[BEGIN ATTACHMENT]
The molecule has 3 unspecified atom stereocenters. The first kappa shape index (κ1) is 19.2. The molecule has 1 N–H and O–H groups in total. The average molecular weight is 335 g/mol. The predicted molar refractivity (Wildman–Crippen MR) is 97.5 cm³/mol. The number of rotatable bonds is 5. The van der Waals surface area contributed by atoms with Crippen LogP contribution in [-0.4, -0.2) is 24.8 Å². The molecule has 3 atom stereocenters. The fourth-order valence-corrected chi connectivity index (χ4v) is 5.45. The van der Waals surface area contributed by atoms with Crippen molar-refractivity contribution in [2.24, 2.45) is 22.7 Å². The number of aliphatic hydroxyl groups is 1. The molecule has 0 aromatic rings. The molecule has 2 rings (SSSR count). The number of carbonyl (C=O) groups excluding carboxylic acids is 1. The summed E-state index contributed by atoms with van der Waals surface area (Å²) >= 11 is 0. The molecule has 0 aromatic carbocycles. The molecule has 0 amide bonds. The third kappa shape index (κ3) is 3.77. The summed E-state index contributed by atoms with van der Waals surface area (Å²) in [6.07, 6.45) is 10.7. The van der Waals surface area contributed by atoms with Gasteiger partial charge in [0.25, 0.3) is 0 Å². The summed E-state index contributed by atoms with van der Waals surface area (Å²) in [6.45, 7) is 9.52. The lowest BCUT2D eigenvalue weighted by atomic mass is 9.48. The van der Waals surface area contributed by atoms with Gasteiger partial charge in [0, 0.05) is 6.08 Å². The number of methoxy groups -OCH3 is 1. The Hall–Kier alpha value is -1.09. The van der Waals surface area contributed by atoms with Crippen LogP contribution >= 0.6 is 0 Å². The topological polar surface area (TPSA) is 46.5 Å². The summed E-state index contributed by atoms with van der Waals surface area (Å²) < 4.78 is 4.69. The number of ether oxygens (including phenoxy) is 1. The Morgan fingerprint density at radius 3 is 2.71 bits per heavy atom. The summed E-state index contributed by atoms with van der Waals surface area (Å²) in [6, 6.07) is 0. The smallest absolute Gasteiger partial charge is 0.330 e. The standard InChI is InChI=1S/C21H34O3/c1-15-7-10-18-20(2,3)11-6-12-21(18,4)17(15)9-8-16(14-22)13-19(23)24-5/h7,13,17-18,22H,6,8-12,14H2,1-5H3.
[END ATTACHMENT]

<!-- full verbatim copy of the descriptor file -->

The molecule has 3 unspecified atom stereocenters. The first kappa shape index (κ1) is 19.2. The molecule has 1 N–H and O–H groups in total. The average molecular weight is 335 g/mol. The predicted molar refractivity (Wildman–Crippen MR) is 97.5 cm³/mol. The number of rotatable bonds is 5. The van der Waals surface area contributed by atoms with Crippen LogP contribution in [-0.4, -0.2) is 24.8 Å². The molecule has 3 atom stereocenters. The fourth-order valence-corrected chi connectivity index (χ4v) is 5.45. The van der Waals surface area contributed by atoms with Crippen molar-refractivity contribution in [2.24, 2.45) is 22.7 Å². The number of aliphatic hydroxyl groups is 1. The molecule has 0 aromatic rings. The molecule has 2 rings (SSSR count). The number of carbonyl (C=O) groups excluding carboxylic acids is 1. The summed E-state index contributed by atoms with van der Waals surface area (Å²) >= 11 is 0. The molecule has 0 aromatic carbocycles. The molecule has 0 amide bonds. The third kappa shape index (κ3) is 3.77. The summed E-state index contributed by atoms with van der Waals surface area (Å²) in [6.07, 6.45) is 10.7. The van der Waals surface area contributed by atoms with Gasteiger partial charge in [0.25, 0.3) is 0 Å². The summed E-state index contributed by atoms with van der Waals surface area (Å²) in [6.45, 7) is 9.52. The lowest BCUT2D eigenvalue weighted by atomic mass is 9.48. The van der Waals surface area contributed by atoms with Gasteiger partial charge in [0, 0.05) is 6.08 Å². The number of methoxy groups -OCH3 is 1. The Hall–Kier alpha value is -1.09. The van der Waals surface area contributed by atoms with Crippen LogP contribution >= 0.6 is 0 Å². The topological polar surface area (TPSA) is 46.5 Å². The summed E-state index contributed by atoms with van der Waals surface area (Å²) < 4.78 is 4.69. The number of ether oxygens (including phenoxy) is 1. The Morgan fingerprint density at radius 3 is 2.71 bits per heavy atom. The summed E-state index contributed by atoms with van der Waals surface area (Å²) in [6, 6.07) is 0. The smallest absolute Gasteiger partial charge is 0.330 e. The standard InChI is InChI=1S/C21H34O3/c1-15-7-10-18-20(2,3)11-6-12-21(18,4)17(15)9-8-16(14-22)13-19(23)24-5/h7,13,17-18,22H,6,8-12,14H2,1-5H3.